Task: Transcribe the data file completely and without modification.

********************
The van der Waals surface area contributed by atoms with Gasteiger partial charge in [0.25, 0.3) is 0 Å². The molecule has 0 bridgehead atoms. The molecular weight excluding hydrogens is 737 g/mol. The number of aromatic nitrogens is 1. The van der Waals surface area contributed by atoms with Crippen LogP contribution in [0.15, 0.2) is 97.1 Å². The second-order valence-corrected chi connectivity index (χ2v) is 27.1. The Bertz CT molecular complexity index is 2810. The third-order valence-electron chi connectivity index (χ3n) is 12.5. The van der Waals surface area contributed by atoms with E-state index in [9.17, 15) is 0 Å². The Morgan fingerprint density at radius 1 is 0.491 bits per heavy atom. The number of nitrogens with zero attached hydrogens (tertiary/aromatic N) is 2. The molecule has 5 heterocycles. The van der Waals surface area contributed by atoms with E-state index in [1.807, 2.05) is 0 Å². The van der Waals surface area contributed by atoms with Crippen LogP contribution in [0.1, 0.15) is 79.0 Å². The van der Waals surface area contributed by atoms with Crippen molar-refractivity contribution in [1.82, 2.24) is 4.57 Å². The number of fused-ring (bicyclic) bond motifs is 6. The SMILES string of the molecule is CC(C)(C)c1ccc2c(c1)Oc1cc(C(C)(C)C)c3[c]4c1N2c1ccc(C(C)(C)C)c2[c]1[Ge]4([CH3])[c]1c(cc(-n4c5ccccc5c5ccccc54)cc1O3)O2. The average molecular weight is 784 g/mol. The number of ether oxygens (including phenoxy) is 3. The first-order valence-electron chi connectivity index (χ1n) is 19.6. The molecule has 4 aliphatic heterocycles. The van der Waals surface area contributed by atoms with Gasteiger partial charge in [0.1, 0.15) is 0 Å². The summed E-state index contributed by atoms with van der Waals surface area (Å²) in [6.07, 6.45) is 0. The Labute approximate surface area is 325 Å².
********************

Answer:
The van der Waals surface area contributed by atoms with Gasteiger partial charge in [0.25, 0.3) is 0 Å². The molecule has 0 bridgehead atoms. The molecular weight excluding hydrogens is 737 g/mol. The number of aromatic nitrogens is 1. The van der Waals surface area contributed by atoms with Crippen LogP contribution in [0.15, 0.2) is 97.1 Å². The second-order valence-corrected chi connectivity index (χ2v) is 27.1. The Bertz CT molecular complexity index is 2810. The third-order valence-electron chi connectivity index (χ3n) is 12.5. The van der Waals surface area contributed by atoms with E-state index in [9.17, 15) is 0 Å². The Morgan fingerprint density at radius 1 is 0.491 bits per heavy atom. The number of nitrogens with zero attached hydrogens (tertiary/aromatic N) is 2. The molecule has 5 heterocycles. The van der Waals surface area contributed by atoms with E-state index in [1.807, 2.05) is 0 Å². The van der Waals surface area contributed by atoms with Crippen LogP contribution in [0.1, 0.15) is 79.0 Å². The van der Waals surface area contributed by atoms with Crippen molar-refractivity contribution in [1.82, 2.24) is 4.57 Å². The number of fused-ring (bicyclic) bond motifs is 6. The SMILES string of the molecule is CC(C)(C)c1ccc2c(c1)Oc1cc(C(C)(C)C)c3[c]4c1N2c1ccc(C(C)(C)C)c2[c]1[Ge]4([CH3])[c]1c(cc(-n4c5ccccc5c5ccccc54)cc1O3)O2. The average molecular weight is 784 g/mol. The number of ether oxygens (including phenoxy) is 3. The first-order valence-electron chi connectivity index (χ1n) is 19.6. The molecule has 4 aliphatic heterocycles. The van der Waals surface area contributed by atoms with Gasteiger partial charge in [0.1, 0.15) is 0 Å². The summed E-state index contributed by atoms with van der Waals surface area (Å²) in [6.07, 6.45) is 0. The Labute approximate surface area is 325 Å².